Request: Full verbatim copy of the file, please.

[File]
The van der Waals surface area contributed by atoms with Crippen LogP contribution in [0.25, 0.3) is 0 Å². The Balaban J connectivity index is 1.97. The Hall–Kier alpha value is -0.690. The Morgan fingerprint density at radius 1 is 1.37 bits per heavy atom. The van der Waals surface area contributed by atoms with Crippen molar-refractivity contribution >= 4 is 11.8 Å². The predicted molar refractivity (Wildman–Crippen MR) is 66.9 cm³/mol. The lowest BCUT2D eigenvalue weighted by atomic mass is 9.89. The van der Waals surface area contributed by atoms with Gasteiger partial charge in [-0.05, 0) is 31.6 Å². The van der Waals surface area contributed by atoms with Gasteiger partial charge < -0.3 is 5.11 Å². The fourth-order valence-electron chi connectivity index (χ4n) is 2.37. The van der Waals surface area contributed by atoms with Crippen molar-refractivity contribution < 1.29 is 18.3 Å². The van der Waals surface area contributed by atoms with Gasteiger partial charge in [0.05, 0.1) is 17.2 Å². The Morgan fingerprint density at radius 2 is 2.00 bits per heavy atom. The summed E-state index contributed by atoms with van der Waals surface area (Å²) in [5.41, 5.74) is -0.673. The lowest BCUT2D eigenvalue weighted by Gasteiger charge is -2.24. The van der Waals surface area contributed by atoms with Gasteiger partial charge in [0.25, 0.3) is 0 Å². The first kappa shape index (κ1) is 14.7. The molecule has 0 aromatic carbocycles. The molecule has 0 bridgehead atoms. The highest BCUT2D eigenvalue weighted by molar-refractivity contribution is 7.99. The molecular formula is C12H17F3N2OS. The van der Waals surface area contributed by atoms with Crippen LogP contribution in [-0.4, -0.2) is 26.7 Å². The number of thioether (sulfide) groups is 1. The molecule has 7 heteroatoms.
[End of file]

The van der Waals surface area contributed by atoms with Crippen LogP contribution in [0.25, 0.3) is 0 Å². The Balaban J connectivity index is 1.97. The Hall–Kier alpha value is -0.690. The Morgan fingerprint density at radius 1 is 1.37 bits per heavy atom. The van der Waals surface area contributed by atoms with Crippen molar-refractivity contribution >= 4 is 11.8 Å². The predicted molar refractivity (Wildman–Crippen MR) is 66.9 cm³/mol. The lowest BCUT2D eigenvalue weighted by atomic mass is 9.89. The van der Waals surface area contributed by atoms with Gasteiger partial charge in [-0.05, 0) is 31.6 Å². The van der Waals surface area contributed by atoms with Gasteiger partial charge < -0.3 is 5.11 Å². The fourth-order valence-electron chi connectivity index (χ4n) is 2.37. The van der Waals surface area contributed by atoms with Crippen molar-refractivity contribution < 1.29 is 18.3 Å². The van der Waals surface area contributed by atoms with Gasteiger partial charge in [0.05, 0.1) is 17.2 Å². The Morgan fingerprint density at radius 2 is 2.00 bits per heavy atom. The summed E-state index contributed by atoms with van der Waals surface area (Å²) in [5.41, 5.74) is -0.673. The lowest BCUT2D eigenvalue weighted by Gasteiger charge is -2.24. The van der Waals surface area contributed by atoms with Gasteiger partial charge in [0.25, 0.3) is 0 Å². The first kappa shape index (κ1) is 14.7. The molecule has 0 aromatic carbocycles. The molecule has 0 bridgehead atoms. The highest BCUT2D eigenvalue weighted by molar-refractivity contribution is 7.99. The molecular formula is C12H17F3N2OS. The van der Waals surface area contributed by atoms with Crippen LogP contribution in [-0.4, -0.2) is 26.7 Å². The number of thioether (sulfide) groups is 1. The molecule has 7 heteroatoms.